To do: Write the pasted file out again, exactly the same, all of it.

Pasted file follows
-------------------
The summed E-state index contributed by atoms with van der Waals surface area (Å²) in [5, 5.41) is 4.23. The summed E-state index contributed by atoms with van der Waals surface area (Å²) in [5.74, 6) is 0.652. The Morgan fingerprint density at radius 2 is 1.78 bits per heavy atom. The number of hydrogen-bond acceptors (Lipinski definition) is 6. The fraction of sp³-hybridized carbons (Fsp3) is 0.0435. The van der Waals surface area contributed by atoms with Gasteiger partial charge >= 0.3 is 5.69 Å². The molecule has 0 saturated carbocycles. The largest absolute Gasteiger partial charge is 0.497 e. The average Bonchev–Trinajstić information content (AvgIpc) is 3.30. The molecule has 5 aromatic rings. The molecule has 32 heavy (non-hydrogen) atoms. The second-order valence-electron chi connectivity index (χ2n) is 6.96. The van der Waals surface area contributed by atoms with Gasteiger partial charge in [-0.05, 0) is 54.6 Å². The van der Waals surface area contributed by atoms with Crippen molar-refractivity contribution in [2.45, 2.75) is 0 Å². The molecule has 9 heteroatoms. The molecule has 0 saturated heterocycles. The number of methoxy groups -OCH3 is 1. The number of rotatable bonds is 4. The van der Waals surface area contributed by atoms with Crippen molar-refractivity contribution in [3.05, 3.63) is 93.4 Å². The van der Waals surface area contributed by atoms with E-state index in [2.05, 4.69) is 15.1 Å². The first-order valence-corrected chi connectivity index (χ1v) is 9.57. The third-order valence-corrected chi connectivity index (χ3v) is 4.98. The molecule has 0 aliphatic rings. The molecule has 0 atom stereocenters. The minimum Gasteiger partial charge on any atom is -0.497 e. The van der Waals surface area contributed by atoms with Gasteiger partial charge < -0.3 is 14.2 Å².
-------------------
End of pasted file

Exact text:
The summed E-state index contributed by atoms with van der Waals surface area (Å²) in [5, 5.41) is 4.23. The summed E-state index contributed by atoms with van der Waals surface area (Å²) in [5.74, 6) is 0.652. The Morgan fingerprint density at radius 2 is 1.78 bits per heavy atom. The number of hydrogen-bond acceptors (Lipinski definition) is 6. The fraction of sp³-hybridized carbons (Fsp3) is 0.0435. The van der Waals surface area contributed by atoms with Gasteiger partial charge >= 0.3 is 5.69 Å². The molecule has 0 saturated carbocycles. The largest absolute Gasteiger partial charge is 0.497 e. The average Bonchev–Trinajstić information content (AvgIpc) is 3.30. The molecule has 5 aromatic rings. The molecule has 32 heavy (non-hydrogen) atoms. The second-order valence-electron chi connectivity index (χ2n) is 6.96. The van der Waals surface area contributed by atoms with Gasteiger partial charge in [-0.05, 0) is 54.6 Å². The van der Waals surface area contributed by atoms with Crippen molar-refractivity contribution in [2.45, 2.75) is 0 Å². The molecule has 9 heteroatoms. The molecule has 0 saturated heterocycles. The number of methoxy groups -OCH3 is 1. The number of rotatable bonds is 4. The van der Waals surface area contributed by atoms with Crippen molar-refractivity contribution in [3.05, 3.63) is 93.4 Å². The van der Waals surface area contributed by atoms with E-state index in [2.05, 4.69) is 15.1 Å². The first-order valence-corrected chi connectivity index (χ1v) is 9.57. The third-order valence-corrected chi connectivity index (χ3v) is 4.98. The molecule has 0 aliphatic rings. The molecule has 0 atom stereocenters. The minimum Gasteiger partial charge on any atom is -0.497 e. The van der Waals surface area contributed by atoms with Gasteiger partial charge < -0.3 is 14.2 Å².